Summer 2018 Ethnographic Field Study in Oaxaca, Mexico

In summer 2018, seven SDSU undergraduate students majored in Foods and Nutrition (3), Sustainability (2), Environmental Science (1), and Chemistry (1) completed a two-week ethnographic field study in Oaxaca Mexico.

June 22

We crossed the US-Mexico border and took off from the Tijuana International Airport for Oaxaca.

Crossing the border

June 23

The SOULA group landed in Oaxaca City and visited Monte Albán, one of the earliest cities of Mesoamerica. The students explored the magnificent ruins and learned about the history of this ancient socio-political and economic center of the Zapotec civilization.

Monte Albán archeological site

June 24

We visited the Tlacolula Sunday market to document the local produce and food products and observe how the vendors interact with customers.

Tortillas on a comal

Local fruits

Students buying chapulines

Following the Tlacolula market safari, students visited Mitla, the Zapotec religious center. We admired the unique, intricate mosaic designs of the buildings and learned about the rise and fall of this ancient city.

Palace at Mitla

June 25

The group traveled to the Ixpantepec Nieves, an indigenous Mixtec community, where the students lived and worked alongside farmers and their families for four days. On June 25 evening, two farmers gave a lecture on corn seeds and soils.

Maestra Angelina (left) giving the group a tour of the community

The soil lesson

June 26

Students learned how to identify, collect, and cook wild greens in the morning. In the afternoon, they worked with a farmer in a milpa field. The farmer taught the students the technique of tilling the soil with an oxen-driven plow and the Mixtec method of planting the corn, bean, and squash seeds.

Collecting wild greens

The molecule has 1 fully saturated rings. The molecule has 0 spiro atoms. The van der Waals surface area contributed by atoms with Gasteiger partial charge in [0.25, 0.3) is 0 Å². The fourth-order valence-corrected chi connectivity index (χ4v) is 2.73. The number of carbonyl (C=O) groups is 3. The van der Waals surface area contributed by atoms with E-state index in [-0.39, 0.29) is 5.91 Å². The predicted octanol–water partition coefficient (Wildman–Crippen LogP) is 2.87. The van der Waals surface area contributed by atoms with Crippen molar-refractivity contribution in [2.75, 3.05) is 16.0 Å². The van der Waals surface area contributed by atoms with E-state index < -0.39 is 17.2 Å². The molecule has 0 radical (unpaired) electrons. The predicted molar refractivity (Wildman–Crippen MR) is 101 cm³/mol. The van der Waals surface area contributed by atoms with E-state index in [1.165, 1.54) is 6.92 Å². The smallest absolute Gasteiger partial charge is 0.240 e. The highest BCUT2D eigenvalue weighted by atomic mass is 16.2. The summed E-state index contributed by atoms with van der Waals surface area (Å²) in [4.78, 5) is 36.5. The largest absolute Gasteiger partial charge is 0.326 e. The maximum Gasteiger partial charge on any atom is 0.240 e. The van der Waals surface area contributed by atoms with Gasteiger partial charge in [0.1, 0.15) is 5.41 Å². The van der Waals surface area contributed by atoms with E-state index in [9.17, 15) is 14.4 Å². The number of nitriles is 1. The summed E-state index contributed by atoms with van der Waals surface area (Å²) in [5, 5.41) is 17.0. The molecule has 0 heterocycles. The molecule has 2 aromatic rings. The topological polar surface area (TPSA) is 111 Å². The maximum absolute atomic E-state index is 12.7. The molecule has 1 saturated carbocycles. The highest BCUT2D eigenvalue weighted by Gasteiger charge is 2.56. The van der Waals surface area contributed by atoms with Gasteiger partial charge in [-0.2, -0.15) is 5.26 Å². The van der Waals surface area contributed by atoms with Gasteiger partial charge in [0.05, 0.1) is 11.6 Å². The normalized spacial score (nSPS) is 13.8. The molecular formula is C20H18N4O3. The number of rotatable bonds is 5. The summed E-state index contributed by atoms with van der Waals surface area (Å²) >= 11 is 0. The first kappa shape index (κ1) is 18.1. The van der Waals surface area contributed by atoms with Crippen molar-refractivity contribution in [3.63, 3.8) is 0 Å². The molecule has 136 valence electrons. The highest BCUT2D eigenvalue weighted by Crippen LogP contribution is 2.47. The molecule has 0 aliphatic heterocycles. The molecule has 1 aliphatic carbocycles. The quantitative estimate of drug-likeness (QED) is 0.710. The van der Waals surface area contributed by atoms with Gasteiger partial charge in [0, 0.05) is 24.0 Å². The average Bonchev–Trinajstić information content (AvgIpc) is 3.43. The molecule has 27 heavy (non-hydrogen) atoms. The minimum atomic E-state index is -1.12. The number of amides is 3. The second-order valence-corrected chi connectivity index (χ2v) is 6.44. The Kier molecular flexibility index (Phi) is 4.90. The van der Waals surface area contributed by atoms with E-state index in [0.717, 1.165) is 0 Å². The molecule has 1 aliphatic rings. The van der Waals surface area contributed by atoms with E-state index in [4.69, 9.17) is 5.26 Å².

Cooking lesson

Students driving yunta and planting seeds

June 27

The SOULA group was introduced to the nixtamalization of corn and its nutritional significance. Students practiced grinding with a metate to make salsa and masa and enjoyed the delicious tortillas.

Cooking corn seeds in limewater

Grinding the nixtamalized corn seeds into masa

Making tortillas

Students enjoying tortillas made by themselves

In the afternoon, students hiked to the foothill of the community and investigated the use of irrigation by farmers who have access to the water source. They also visited a water reservoir established in the community for rainwater collection.

Left: Dr. Larom and students checking a water sprinkler in the milpa field; Right: Dr. Larom and Trevor hiking to the water reservoir

Water reservoir for rainwater collection

June 28 – June 29

The group traveled back to Oaxaca City on June 28 and took a chocolate tasting and learning tour of Oaxaca’s various markets and chocolatiers on June 29.

Chocolate atole, a traditional Mesoamerican hot chocolate drink with red (left) and white(right) cacao in the background

Tejate, a traditional Oaxacan cold chocolate drink

Students enjoying tejate in the Benito Juárez Market

June 30

Students took a cooking class, in which they shopped for local food ingredients and learned how to cook in the Oaxacan way.

Shopping in the market

Genesis making chocolate

Jesus cooking beef “tripe”

Aubrey and Yazley decorating tortilla

Shruti toasting chapulines and chicatanas

July 1

Students explored the beautiful city of Oaxaca.

Oaxaca city sign in front of the Church of Santo Domingo de Guzmán

Inside of the church

Fountain in the Cultural Centre of Oaxaca

July 2

The SOULA group returned to the Ixpantepec Nieves and stayed for three days. On July 2 evening, two farmers gave a lecture on fertilizers.

The fertilizer lesson

July 3

Don Juan gave a horticulture lesson to the SOULA group. The students toured his garden full of apple, avocado, banana, fig, papaya, peach, pomegranate, and plum trees.

Students in Don Juan’s garden

In the afternoon, students weeded in Don Juan’s milpa field.

Students weeding in the milpa field

Students learned how to cook with the seeds of huaje, the tree Oaxaca derives its name from.

Splitting the huaje pod

July 4

In the morning, students learned how to cook pozole.

Pozole soup

In the afternoon, students prepared a milpa field for the second tillage. We investigated the erosion problem in the community. Don Juan explained his erosion management experiments.

Students working in the milpa field

The community suffers from erosion

July 5 – July 6

The group traveled back to Oaxaca City on July 5 and took a mezcal tour on July 6.

Various agave hearts for mezcal production

The SOULA group in front of a pit oven

July 7

The group took a ceramics class on July 7.

Ceramics class

July 8

The Summer Field School was concluded. We left the beautiful Oaxaca City and returned to San Diego.